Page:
Terence Blanchard and Donald Harrison, Jr. play trumpet and alto on "One by One," written by former Messenger Wayne Shorter. The pianist is Johnny O'Neal, still a must-see these days at New York clubs like Smalls and Smoke.

    Also from the present day, Jazz Forum's proprietor, Mark Morganelli, gives Playdate a succinct, affectionate portrait of his friend Blakey who - Mark recalls - drove a Rolls Royce.

    Morganelli sent us this photo of Mr. Blakey behind Woody Shaw at the Jazz Forum, a loft near Bleecker and Broadway.

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    Born in Pittsburgh in 1919, Art Blakey emerged in the late 1940s playing drums with Thelonious Monk. He formed the Jazz Messengers in the middle 1950s.

    As host and drummer Matt Wilson says, "The Messengers were a jazz school before before there were jazz degrees from conservatories... an on-the-bandstand education."

    Over its thirty-plus years in existence, The Messengers produced more than ninety top-flight musicians, ranging from Wayne Shorter to Johnny Griffin, Wynton Kelly to Keith Jarrett, and Lee Morgan to Wynton Marsalis.

    Coincidentally, also from 1999 in this episode, we hear the Carnegie Hall Jazz Band play an exclusive arrangement of Monk's "Off Minor."

    We note with sadness the passing of drummer Ralph Penland earlier this week in California. Here on Playdate #7, Penland sounds great playing "Sky Dive" in Freddie Hubbard's sextet on New Year's Eve 1990.

    Guest tenor Ernie Watts joins the band, and the late keyboard man George Duke and bassist Stanley Clarke are in the audience at Catalina's for this set, first heard as part of New Year's Eve Coast to Coast, from WBGO and NPR.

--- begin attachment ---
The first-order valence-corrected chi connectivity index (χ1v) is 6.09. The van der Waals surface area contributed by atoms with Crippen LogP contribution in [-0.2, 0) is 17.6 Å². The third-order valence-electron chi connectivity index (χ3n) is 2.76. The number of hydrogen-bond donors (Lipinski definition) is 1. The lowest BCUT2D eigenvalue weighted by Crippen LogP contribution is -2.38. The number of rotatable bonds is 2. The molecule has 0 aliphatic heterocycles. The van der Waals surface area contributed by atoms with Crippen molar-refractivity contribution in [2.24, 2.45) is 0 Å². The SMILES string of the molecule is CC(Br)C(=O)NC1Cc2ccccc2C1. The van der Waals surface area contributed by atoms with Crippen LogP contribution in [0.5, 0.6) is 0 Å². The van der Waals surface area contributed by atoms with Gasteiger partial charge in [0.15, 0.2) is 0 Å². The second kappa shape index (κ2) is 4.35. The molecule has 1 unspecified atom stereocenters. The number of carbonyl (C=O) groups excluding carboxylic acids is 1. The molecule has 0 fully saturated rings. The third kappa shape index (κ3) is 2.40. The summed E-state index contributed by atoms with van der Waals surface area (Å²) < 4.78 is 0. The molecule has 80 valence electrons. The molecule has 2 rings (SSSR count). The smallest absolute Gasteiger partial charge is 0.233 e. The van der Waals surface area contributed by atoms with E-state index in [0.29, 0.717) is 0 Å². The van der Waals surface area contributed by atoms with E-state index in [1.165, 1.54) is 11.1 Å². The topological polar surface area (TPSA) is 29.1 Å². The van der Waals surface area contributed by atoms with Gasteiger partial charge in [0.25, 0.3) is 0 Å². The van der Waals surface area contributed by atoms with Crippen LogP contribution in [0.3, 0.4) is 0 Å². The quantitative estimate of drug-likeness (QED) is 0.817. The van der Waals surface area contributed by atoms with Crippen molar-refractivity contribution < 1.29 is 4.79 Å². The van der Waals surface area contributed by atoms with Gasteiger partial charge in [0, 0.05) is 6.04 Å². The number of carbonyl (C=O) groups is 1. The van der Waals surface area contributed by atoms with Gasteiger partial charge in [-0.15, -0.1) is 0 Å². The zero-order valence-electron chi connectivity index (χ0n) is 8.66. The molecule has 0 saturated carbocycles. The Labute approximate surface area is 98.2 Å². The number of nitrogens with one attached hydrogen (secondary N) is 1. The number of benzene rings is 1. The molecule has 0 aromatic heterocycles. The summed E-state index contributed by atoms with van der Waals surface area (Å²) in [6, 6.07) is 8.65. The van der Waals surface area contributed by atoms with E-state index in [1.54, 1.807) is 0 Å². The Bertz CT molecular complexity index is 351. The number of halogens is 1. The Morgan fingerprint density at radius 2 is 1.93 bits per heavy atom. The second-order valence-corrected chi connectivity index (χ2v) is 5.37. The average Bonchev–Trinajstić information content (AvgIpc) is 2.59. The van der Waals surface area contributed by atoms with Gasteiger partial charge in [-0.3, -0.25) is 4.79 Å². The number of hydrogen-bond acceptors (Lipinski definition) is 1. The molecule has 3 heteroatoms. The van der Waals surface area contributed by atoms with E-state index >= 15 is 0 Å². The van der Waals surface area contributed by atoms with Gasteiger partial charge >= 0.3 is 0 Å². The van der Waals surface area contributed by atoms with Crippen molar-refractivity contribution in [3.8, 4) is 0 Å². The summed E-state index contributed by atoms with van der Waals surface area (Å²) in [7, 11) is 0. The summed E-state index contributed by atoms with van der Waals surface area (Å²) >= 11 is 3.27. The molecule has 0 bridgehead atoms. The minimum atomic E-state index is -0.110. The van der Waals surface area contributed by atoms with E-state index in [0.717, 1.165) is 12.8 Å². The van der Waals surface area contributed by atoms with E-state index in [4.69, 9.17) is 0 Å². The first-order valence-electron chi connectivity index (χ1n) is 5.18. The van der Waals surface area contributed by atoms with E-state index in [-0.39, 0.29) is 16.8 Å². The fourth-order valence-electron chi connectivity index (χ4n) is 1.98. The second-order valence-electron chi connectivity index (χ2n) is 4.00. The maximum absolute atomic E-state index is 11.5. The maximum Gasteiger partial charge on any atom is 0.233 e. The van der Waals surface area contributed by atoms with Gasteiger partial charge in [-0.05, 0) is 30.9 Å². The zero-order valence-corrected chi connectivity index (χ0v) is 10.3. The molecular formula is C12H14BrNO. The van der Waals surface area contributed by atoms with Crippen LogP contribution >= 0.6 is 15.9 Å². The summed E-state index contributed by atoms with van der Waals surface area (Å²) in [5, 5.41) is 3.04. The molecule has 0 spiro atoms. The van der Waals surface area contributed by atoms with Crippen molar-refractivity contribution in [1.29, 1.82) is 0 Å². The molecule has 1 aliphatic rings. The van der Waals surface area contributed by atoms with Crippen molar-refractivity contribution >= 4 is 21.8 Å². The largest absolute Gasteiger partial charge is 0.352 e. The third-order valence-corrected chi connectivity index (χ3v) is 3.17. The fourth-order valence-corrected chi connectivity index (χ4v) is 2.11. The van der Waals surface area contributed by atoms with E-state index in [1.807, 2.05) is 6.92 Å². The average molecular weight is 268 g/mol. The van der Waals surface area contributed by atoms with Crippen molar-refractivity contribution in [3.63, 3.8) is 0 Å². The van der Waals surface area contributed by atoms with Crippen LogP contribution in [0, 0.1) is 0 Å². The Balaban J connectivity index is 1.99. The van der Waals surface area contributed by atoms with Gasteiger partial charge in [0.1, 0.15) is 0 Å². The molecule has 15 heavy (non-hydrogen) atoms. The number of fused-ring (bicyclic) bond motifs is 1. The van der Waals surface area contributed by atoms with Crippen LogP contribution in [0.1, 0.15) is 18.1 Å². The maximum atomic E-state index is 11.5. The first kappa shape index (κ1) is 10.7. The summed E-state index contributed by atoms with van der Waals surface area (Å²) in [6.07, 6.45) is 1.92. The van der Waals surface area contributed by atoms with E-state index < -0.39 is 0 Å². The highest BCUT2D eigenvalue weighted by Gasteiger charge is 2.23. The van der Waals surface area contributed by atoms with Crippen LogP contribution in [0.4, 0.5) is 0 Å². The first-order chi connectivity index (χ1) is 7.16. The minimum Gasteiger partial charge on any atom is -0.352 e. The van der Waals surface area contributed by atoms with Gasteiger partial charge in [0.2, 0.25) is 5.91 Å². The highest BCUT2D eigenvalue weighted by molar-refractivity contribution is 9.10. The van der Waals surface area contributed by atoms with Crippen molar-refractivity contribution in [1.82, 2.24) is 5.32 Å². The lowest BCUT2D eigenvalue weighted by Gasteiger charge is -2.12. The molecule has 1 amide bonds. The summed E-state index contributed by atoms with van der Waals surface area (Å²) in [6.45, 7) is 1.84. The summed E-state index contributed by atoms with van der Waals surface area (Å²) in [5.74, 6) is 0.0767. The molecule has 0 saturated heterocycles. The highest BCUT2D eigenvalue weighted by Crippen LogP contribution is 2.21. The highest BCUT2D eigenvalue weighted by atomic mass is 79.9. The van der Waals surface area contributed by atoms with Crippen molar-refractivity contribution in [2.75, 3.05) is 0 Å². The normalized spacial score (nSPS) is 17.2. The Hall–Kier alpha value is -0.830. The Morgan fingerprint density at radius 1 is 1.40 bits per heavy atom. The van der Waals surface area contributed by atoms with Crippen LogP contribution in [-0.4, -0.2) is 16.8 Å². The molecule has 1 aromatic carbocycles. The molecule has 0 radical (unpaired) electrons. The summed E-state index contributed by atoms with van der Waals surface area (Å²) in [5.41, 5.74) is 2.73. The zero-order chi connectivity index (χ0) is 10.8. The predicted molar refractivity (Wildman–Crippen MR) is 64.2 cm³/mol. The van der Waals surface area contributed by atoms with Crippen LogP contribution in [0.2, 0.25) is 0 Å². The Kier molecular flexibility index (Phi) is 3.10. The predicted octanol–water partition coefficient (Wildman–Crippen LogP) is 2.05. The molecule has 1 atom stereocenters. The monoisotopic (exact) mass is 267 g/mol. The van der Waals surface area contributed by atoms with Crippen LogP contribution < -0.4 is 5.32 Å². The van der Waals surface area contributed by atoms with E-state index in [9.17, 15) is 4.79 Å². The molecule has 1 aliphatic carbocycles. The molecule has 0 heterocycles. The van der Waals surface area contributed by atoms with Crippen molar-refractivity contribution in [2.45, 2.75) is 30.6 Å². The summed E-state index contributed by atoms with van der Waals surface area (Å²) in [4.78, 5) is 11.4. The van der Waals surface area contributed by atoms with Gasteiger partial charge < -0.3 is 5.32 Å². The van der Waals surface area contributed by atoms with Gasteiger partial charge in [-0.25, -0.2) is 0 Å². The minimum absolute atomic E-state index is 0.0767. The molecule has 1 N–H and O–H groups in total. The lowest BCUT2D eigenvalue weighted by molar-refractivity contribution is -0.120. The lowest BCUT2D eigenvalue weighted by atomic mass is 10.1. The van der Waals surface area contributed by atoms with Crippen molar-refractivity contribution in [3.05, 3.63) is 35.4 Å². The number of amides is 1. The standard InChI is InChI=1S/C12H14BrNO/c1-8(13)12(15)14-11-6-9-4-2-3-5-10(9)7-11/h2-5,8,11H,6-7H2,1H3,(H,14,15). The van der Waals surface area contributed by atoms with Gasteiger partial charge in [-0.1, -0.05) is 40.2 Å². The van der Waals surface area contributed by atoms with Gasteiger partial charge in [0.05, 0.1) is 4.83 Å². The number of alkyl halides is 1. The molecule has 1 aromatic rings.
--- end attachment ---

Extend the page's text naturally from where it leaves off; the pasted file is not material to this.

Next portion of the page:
On the air, Freddie notes Penland's extraordinary drumming and says, "It's very seldom in Hollywood that I have a chance to play jazz... I haven't had this much fun for a long time!"

    And that's just to whet your appetite. Want more? Head to WBGO.ORG/PLAYDATE to stream all our shows and enjoy our web extras. Thanks for playing!

  • WBGO Says Farewell To Al Harewood

    March 17, 2014. Posted by Tim Wilkins.

    Add new comment | Filed under: RIP

    WBGO bids farewell to master drummer and friend Al Harewood, who passed away last week at age 90.

    The Brooklyn born-and-raised Harewood played a key role in ensembles with J.J. Johnson, Kai Winding, Curtis Fuller, Stanley Turrentine, and Lou Donaldson, among others, and can be heard on many Blue Note sessions from the 1950s and 1960s.

    Listen to Harewood's magisterial work with pianist Horace Parlan from the 1961 Blue Note release Up And Down:

    We can say goodbye to Al on Wednesday, Mar. 19th at Brooklyn's St. Barnabas Episcopal Church, 725 Belmont Ave between Elton & Linwood Streets, with viewing from 3 to 6:30 p.m. A musical tribute will be held from 5:45 to 6:30 p.m., followed by open tributes and a Funeral mass at 7 p.m.

    On Thursday, March 20, prayers will be held at St. Barnabas at 9:30 a.m., followed by burial at Mt. Olivet Cemetery in Maspeth, New York.

    Farewell, Al, and thank you!

    Photo by Francis Wolff, courtesy of Mosaic Images
    Photo by Francis Wolff, copyright Mosaic Images